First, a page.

Ukrainian officials are studying the possibility of growing crops in the 30-km zone of radioactive pollution near the Chernobyl Nuclear Power Plant, the site of the world's worst nuclear disaster, a popular Russian daily said on Friday.
A number of Ukrainian services and departments are conducting numerous studies to establish "areas that could be used for agriculture, some partially and some in full," Nezavisimaya Gazeta quoted acting head of the Ukrainian Emergencies Ministry Mykhailo Bolotskykh, as saying.
An explosion at the Chernobyl nuclear power plant in 1986 resulted in highly radioactive fallout in the atmosphere over an extensive area. A 30-kilometer (19-mile) exclusion zone was introduced following the accident.
Vast areas, mainly in the three then-Soviet republics of Ukraine, Belarus and Russia, were contaminated by the fallout from the major nuclear meltdown. Some 200,000 people were relocated after the accident.
The agriculture revival plan, initiated by the European Union, proposes cultivating rapeseed, also known as canola oil and widely seen as the most popular primary product to produce biodiesel, in the contaminated area. Similar plans have earlier been voiced by Belarus, another country severely affected by the Chernobyl disaster.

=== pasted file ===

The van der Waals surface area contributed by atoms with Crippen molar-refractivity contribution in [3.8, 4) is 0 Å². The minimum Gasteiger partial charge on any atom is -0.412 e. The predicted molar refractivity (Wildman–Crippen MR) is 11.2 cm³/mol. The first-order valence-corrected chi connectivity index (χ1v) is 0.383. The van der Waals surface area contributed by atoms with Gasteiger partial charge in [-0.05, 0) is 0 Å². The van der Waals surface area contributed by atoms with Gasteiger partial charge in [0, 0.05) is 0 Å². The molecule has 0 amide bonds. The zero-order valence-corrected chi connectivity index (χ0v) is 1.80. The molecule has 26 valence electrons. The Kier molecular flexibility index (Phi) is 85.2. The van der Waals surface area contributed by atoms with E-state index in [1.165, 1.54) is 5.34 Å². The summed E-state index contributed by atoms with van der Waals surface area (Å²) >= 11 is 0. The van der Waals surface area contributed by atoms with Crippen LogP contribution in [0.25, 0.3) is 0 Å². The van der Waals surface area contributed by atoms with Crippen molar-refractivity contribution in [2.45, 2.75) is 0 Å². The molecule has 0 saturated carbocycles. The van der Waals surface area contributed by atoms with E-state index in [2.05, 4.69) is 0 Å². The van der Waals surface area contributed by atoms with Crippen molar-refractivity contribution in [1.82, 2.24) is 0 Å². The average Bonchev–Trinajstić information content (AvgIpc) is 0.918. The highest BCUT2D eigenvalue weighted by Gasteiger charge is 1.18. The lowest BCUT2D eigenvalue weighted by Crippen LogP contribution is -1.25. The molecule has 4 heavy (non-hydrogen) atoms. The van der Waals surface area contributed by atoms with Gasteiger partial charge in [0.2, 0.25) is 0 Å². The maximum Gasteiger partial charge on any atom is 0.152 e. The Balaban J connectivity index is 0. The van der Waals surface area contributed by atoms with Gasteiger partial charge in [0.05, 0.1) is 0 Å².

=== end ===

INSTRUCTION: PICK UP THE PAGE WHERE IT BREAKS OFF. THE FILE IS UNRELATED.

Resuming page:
"This crop has great potential, with the European Union, the U.A.E., Turkey and Pakistan expressing their readiness to buy it from Ukraine. This is really profitable," a source close to the Ukrainian government told the newspaper.
Ukraine is currently among Europe's largest rapeseed producers.
"The problem is that rapeseed depletes the soil. It may be grown only as part of a five-year crop rotation cycle. Or, it may be grown on lands which have no agricultural importance," he said.
The government did not comment on the information.
The paper quotes an expert as saying that scientists have developed mechanisms of rehabilitating nuclear-polluted soil, which include growing certain crops and combining various types of fertilizers.
"Experiments show that... areas where rehabilitation measures were conducted can produce crops with almost normal radionuclide levels, hundreds of times lower than those where such measures were not taken," the unnamed scientist told Nezavisimaya Gazeta.
But many experts say that any attempt to cultivate crops in Chernobyl is "simply a crime," saying that many dangerous isotopes buried in soil could be released back into the air and water when the polluted soil is ploughed.
"It is simply a crime - increasing air and water pollution by turning over polluted soil," a former official with the country's radiation and ecology watchdog said.
The plan is expected to be officially announced in March 2011, shortly before the 25th anniversary of the Chernobyl disaster.
MOSCOW, November 12 (RIA Novosti)